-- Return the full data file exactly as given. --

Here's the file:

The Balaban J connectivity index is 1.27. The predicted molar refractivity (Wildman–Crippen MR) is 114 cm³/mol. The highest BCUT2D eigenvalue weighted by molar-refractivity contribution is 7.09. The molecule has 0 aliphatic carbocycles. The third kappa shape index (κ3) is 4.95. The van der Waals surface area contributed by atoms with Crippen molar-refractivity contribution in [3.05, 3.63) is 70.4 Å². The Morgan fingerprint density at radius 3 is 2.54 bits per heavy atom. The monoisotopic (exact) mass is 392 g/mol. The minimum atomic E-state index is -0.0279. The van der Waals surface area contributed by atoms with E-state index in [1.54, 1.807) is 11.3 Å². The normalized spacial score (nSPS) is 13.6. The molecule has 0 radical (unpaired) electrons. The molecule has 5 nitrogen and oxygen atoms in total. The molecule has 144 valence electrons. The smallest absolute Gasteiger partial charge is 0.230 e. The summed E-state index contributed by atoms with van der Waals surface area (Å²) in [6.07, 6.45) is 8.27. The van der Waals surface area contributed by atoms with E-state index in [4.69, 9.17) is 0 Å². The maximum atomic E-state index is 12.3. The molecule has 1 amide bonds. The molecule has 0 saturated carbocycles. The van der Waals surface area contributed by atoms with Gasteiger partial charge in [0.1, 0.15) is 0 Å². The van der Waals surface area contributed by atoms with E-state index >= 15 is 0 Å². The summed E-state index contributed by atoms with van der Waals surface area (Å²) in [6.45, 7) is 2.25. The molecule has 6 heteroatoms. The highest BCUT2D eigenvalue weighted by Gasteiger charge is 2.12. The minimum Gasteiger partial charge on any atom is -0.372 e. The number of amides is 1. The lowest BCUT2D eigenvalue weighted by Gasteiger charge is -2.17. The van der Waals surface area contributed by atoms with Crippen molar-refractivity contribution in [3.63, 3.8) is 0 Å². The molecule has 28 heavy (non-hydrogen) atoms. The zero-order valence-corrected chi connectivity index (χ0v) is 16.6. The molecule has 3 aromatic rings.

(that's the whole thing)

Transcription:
The Balaban J connectivity index is 1.27. The predicted molar refractivity (Wildman–Crippen MR) is 114 cm³/mol. The highest BCUT2D eigenvalue weighted by molar-refractivity contribution is 7.09. The molecule has 0 aliphatic carbocycles. The third kappa shape index (κ3) is 4.95. The van der Waals surface area contributed by atoms with Crippen molar-refractivity contribution in [3.05, 3.63) is 70.4 Å². The Morgan fingerprint density at radius 3 is 2.54 bits per heavy atom. The monoisotopic (exact) mass is 392 g/mol. The minimum atomic E-state index is -0.0279. The van der Waals surface area contributed by atoms with E-state index in [1.54, 1.807) is 11.3 Å². The normalized spacial score (nSPS) is 13.6. The molecule has 0 radical (unpaired) electrons. The molecule has 5 nitrogen and oxygen atoms in total. The molecule has 144 valence electrons. The smallest absolute Gasteiger partial charge is 0.230 e. The summed E-state index contributed by atoms with van der Waals surface area (Å²) in [6.07, 6.45) is 8.27. The van der Waals surface area contributed by atoms with E-state index in [4.69, 9.17) is 0 Å². The maximum atomic E-state index is 12.3. The molecule has 1 amide bonds. The molecule has 0 saturated carbocycles. The van der Waals surface area contributed by atoms with Gasteiger partial charge in [0.1, 0.15) is 0 Å². The van der Waals surface area contributed by atoms with E-state index >= 15 is 0 Å². The summed E-state index contributed by atoms with van der Waals surface area (Å²) in [6.45, 7) is 2.25. The molecule has 6 heteroatoms. The highest BCUT2D eigenvalue weighted by Gasteiger charge is 2.12. The minimum Gasteiger partial charge on any atom is -0.372 e. The number of amides is 1. The lowest BCUT2D eigenvalue weighted by Gasteiger charge is -2.17. The van der Waals surface area contributed by atoms with Crippen molar-refractivity contribution in [3.63, 3.8) is 0 Å². The molecule has 28 heavy (non-hydrogen) atoms. The zero-order valence-corrected chi connectivity index (χ0v) is 16.6. The molecule has 3 aromatic rings.